Fair Use, Music and Political Campaigns October 16, 2008Posted by lborodkin in : Uncategorized , trackback
Photo by s fitzstephens under Creative Commons license.
I just read the letter from Ann and Nancy Wilson of Heart to the McCain campaign objecting to their use of “Barracuda” as entrance music for Sarah Palin. A similar issue came up today with Bon Jovi and last week with The Foo Fighters’ “Hero”.
Illegal uses or not, the reactions of the artists show the significance of the non-economic rights granted by copyright. These include the right to approve derivative works. In August, Jackson Brown sued the McCain campaign for using “Running on Empty” in a campaign commercial without permission.
How much? Traditionally, recording artists retain the right to approve licenses of their music for political advertisements. It’s a custom that the music business has respected, even cultivated, in the grand American tradition of protest music. Free speech includes the freedom not to be associated with a cause one disagrees with.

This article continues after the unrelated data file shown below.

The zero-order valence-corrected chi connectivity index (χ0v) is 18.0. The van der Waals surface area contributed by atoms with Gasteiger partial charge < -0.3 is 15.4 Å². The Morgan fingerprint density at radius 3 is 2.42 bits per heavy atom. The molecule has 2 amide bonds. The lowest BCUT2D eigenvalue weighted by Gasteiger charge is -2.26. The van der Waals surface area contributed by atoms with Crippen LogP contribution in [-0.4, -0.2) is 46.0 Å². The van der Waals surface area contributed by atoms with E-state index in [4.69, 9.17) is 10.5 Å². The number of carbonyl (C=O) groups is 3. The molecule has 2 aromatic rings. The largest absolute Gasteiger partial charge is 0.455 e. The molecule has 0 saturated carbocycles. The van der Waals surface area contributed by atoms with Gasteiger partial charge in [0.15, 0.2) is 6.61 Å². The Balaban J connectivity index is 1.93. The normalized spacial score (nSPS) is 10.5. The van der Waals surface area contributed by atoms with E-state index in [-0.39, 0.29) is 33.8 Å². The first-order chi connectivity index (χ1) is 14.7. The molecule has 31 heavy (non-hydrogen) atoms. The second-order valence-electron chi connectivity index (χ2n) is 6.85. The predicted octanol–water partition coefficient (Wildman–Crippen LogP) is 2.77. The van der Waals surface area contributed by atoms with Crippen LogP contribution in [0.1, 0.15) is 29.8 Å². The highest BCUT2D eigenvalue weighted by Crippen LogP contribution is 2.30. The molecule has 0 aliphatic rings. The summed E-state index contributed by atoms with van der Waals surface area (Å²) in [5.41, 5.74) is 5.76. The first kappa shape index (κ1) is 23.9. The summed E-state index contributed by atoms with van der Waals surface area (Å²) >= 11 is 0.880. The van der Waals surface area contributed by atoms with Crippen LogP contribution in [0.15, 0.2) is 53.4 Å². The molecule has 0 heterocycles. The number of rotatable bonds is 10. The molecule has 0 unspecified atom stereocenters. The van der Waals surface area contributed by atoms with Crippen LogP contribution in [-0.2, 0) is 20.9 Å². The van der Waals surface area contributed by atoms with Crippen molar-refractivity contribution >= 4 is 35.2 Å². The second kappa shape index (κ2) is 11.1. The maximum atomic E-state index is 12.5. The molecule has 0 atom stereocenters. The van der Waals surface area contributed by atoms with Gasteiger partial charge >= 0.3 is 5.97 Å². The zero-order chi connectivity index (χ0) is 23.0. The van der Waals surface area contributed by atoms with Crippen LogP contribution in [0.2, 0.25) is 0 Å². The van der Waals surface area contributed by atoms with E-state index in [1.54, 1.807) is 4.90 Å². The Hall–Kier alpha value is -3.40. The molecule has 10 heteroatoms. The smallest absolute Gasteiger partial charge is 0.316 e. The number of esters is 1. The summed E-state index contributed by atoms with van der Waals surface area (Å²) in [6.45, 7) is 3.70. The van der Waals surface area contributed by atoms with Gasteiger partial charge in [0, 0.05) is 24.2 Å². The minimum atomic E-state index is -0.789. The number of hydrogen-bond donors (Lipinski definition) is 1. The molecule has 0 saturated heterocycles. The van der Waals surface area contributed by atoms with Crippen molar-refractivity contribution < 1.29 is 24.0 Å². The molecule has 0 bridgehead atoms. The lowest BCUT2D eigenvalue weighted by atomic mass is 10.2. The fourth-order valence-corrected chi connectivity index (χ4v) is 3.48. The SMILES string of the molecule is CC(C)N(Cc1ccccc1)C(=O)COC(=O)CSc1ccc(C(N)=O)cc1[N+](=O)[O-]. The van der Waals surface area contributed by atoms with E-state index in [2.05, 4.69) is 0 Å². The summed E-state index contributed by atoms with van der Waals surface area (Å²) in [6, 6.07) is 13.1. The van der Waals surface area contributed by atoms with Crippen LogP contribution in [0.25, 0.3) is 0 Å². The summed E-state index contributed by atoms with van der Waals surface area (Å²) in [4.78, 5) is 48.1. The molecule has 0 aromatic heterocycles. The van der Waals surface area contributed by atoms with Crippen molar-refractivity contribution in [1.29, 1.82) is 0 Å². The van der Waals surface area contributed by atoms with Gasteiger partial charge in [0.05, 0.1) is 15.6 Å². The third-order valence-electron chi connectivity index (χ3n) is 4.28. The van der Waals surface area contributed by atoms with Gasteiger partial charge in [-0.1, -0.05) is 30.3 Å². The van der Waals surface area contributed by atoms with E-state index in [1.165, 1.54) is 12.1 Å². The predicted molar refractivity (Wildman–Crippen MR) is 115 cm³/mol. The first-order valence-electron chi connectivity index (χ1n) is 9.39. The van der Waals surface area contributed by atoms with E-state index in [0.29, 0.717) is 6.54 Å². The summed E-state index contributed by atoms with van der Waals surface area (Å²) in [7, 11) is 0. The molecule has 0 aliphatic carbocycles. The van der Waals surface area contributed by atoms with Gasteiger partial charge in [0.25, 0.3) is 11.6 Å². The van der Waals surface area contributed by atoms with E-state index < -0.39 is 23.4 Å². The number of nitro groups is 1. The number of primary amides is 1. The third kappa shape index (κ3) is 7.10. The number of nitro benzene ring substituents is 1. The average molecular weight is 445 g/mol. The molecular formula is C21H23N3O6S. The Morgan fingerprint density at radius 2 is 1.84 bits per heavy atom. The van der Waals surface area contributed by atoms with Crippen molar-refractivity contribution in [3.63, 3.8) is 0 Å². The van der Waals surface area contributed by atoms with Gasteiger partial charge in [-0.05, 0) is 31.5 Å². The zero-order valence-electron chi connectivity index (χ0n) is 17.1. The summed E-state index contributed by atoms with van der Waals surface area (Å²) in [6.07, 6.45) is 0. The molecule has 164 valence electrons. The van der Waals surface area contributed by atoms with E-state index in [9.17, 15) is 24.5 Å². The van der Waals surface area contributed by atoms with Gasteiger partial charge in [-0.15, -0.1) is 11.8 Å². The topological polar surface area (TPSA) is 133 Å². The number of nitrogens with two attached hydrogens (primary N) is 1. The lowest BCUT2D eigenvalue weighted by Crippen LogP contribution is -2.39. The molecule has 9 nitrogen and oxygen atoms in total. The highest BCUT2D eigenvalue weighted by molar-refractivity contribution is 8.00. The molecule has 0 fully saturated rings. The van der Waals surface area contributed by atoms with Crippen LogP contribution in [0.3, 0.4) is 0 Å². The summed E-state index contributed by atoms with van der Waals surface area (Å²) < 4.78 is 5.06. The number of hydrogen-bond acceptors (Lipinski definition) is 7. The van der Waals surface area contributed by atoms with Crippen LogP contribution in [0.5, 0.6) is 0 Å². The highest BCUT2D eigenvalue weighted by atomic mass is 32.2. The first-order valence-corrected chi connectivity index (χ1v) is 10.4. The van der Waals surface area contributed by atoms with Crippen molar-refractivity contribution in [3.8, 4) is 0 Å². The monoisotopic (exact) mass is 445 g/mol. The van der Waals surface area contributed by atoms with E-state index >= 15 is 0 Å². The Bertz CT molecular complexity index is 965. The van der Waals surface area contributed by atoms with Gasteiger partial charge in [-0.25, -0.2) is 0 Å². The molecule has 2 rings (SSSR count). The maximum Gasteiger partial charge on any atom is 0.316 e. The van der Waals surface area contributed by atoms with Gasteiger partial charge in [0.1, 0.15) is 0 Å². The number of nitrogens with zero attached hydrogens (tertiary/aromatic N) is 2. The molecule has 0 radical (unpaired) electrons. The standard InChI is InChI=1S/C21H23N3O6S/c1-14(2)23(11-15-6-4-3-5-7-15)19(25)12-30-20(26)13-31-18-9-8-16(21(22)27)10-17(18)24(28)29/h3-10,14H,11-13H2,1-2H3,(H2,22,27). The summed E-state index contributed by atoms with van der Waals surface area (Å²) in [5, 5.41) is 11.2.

Many non-commercial Youtube videos incorporating TV clips or music are defended as fair use. McCain invoked fair use when Youtube took down a campaign video that used unauthorized CBS clips. Youtube declined, suggesting that the McCain campaign send a counter-notification under the DMCA.
Here’s some thoughtful debate from Lessig Blog on the tradeoffs between allowing borrowed clips and music under the fair use doctrine versus requiring permission from copyright holders.
It’s not exactly censorship. If you use someone else’s material, the owner can ask to have it removed. It’s an assumed risk nowadays. Isn’t it desirable anyway to avoid the PR problem of band after band declaring how much they dislike your candidacy?